The Department of Health, Social Services and Public Safety (An Roinn Sláinte, Seirbhísí Sóisialta agus Sábháilteacha Poiblí) in Northern Ireland has recently made available on its web site the following report (plus annexes)
Allocating Prescribing Resources to Health & Social Services Boards: Introduction of a Weighted Capitation Formula
I attach below an excerpt from the background for more information. The full report is available at
LSE Health and Social Care
1.1 Expenditure on GP prescribing covers the costs incurred by General Practitioners in prescribing drugs to their patients. In 2001/02 this public
expenditure programme accounted for 16% (£274m) of the total Health and Social Services budget.
1.2 The distribution of the GP prescribing budget was based entirely on historic spend until the introduction of a weighted capitation formula in
1998/99. The capitation concept was first introduced by using a combination of the resource allocation formula in operation in Scotland at that time and historic spend. However, this was considered to be only an interim arrangement, the long-term aim being a Northern Ireland-specific
capitation formula. Since 1998/99 research has continued to develop a Northern-Ireland specific formula. In the interim, a partial Northern
Ireland-specific formula was introduced for the 1999/2000 allocations with movement to a full Northern Ireland formula for the 2000/01 allocations.
The formula has been gradually phased in and currently applies to some 62.5% of the total GP prescribing spend. The other 37.5% continues to
be driven by historic spend.
The Capitation Formula Approach
2.1 This report describes the approach and methodology of the capitation based formula for the allocation of primary care resources for prescribing to the four Health and Social Services Boards in Northern Ireland. The principle of weighted capitation means that resources are shared out across the four HSS Boards depending on:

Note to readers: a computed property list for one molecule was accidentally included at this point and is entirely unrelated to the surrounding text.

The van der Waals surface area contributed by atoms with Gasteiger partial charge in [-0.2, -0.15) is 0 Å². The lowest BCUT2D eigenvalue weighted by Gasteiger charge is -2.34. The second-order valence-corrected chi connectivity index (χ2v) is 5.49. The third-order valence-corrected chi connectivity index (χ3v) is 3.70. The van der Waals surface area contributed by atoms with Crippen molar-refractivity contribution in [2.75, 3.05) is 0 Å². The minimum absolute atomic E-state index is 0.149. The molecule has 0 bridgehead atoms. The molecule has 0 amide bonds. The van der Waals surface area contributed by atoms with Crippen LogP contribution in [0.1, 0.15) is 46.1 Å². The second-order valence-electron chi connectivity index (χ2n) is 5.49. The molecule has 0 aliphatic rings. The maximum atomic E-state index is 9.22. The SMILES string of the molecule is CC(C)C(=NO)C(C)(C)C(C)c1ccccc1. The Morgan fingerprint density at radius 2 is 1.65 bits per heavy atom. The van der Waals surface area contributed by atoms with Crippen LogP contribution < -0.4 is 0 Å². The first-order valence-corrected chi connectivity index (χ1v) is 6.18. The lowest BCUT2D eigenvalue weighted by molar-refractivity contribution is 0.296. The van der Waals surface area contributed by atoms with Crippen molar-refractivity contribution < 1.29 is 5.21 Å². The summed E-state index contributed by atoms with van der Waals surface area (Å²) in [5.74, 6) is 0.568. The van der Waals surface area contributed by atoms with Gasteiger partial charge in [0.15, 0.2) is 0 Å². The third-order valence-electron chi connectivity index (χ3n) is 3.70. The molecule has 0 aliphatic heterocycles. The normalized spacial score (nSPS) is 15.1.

The relative size of the relevant population;
The relative cost of each relevant age/gender group; and
The relative level of additional need (for example, higher levels of illness are associated with higher levels of deprivation even within the
same age/gender grouping).
These three main components of the capitation approach will be described in detail below but first it is worth noting some general principles
about the weighted capitation-based methodology.
2.2 Whilst the weighted capitation formula is based on an analysis of need at small area (practice) level, the Department only uses it to allocate
resources to Boards. It is Boards who then have responsibility for allocating resources to GPs within their area and use the formula to inform this allocation but can also draw on local knowledge.
2.3 It is also worth noting that the formula is not concerned with the absolute level of need for prescribing resources in Northern Ireland, but rather the relative level across Northern Ireland. The formula is about equitably sharing out across the four Boards, the "pot" of money already allotted to the GP Prescribing Budget for Northern Ireland, rather than varying its size or proposing any ideal level of overall NI prescribing budget.
2.4 In the absence of a pure measure of need for prescribing resources, a utilisation-based measure is used as a proxy. The weighted capitation
approach is evidence-based, taking account of the existing use of prescribing resources together with key factors such as population, age, gender and additional health and social care needs associated with deprivation, which determine the resources needed to fund GP prescribing
in each HSS Board. The overall aim of the formula is to ensure equal resource for equal need.